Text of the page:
Kids on the field? Stub the butts

By Bobby Harrison/NEMS Daily Journal

JACKSON – Smokers soon will have one less place to puff: Mississippi youth sporting events.
Legislation passed during the 2010 session, recently signed into law by Gov. Haley Barbour, prohibits smoking within 100 feet of a facility where people under age 18 are participating in athletic events.
It also would prohibit smoking at any indoor youth sporting events.
The bill spells out penalties for those who violate the new law, which takes effect July 1.
The first offense will result in a warning while a second violation would result in a $75 fine. Fines for ensuing violations are not to exceed $150.
Groups in charge of the sports venue could post no-smoking signs and could take action to remove those who violate the smoking ban.
The bill does allow a designated smoking area “separate from the fields of activity” to be established.
The bill says, “It is the responsibility of all law enforcement officers and law enforcement agencies of this state to ensure that the provisions … are enforced.”
Roy Hart, director of the Office of Tobacco Control at the Mississippi State Department of Health, said the legislation is “a step in the right direction.” He said statistics indicate 550 Mississippians die each year from secondhand smoke.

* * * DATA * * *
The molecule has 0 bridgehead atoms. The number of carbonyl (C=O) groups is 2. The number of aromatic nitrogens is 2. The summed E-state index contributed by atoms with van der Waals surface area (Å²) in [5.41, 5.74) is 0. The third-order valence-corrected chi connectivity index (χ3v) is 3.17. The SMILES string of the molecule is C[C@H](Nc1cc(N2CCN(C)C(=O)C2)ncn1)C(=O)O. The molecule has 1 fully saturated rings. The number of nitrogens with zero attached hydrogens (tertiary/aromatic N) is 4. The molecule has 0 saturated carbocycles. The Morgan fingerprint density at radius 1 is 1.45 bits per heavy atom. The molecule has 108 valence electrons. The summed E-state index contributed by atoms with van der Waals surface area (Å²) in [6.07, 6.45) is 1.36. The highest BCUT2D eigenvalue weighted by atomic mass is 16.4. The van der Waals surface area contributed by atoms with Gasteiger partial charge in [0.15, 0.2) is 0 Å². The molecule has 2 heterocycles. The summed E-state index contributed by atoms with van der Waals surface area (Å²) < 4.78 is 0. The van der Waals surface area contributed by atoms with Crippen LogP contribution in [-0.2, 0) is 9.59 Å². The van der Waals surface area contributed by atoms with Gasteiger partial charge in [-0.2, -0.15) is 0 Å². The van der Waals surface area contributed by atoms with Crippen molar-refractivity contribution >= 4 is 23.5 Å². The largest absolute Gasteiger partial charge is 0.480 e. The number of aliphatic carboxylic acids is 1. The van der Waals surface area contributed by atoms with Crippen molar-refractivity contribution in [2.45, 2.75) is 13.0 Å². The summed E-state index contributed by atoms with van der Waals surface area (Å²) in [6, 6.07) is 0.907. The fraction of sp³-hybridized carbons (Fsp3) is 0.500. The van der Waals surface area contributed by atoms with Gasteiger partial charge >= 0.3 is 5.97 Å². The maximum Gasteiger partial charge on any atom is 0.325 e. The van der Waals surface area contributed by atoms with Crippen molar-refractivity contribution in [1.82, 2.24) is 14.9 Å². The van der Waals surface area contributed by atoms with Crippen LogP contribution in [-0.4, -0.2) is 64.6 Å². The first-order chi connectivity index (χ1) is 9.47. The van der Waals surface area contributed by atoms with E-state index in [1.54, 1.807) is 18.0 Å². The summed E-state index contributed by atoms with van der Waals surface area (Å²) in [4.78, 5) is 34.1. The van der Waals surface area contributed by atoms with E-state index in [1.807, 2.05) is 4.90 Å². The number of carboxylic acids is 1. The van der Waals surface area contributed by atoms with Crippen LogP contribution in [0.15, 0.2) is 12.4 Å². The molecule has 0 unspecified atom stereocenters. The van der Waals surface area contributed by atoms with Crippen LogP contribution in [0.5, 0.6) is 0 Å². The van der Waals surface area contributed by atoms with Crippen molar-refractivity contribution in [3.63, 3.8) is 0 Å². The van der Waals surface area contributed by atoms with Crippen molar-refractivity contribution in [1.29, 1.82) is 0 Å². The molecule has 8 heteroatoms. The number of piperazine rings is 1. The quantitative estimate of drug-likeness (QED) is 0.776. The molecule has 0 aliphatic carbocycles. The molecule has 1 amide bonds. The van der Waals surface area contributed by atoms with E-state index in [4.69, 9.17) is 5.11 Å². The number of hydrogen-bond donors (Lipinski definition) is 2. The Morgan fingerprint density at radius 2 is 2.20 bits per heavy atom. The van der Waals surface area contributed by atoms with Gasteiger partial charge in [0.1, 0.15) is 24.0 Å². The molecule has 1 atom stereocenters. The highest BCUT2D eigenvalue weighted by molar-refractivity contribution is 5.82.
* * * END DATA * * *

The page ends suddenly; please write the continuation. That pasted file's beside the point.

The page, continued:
“However, a comprehensive tobacco-free policy that includes spit tobacco would be even more effective,” Hart said.
Senate Public Health Committee Chair Hob Bryan, D-Amory, the primary author of the legislation, agrees.
Bryan said not enough legislators would back the legislation with provisions that cover chewing tobacco and other smokeless tobacco products.
“I continue to be disturbed about the increased use of chewing tobacco and other tobacco products,” Bryan said. “I think that is where tobacco companies are really marketing to young people now.
“I sure think we need a strong effort to dissuade the use of those other products.”
Still, Bryan said he believes the new bill will serve a positive purpose.
Not only is the issue of second-hand smoke a concern, he said, the wrong message is being sent to youths by allowing adults to smoke at the events.
“I think what we have learned over the years is that tobacco products are marketed to young people as giving them an air of sophistication. That is designed to make smoking appealing,” Bryan said.
“We now know nicotine is terribly addictive. I think one of the main things we can do is try to get out another point of view” other than the air of sophistication that has been marketed.

Contact Bobby Harrison at (601) 353-3119 or

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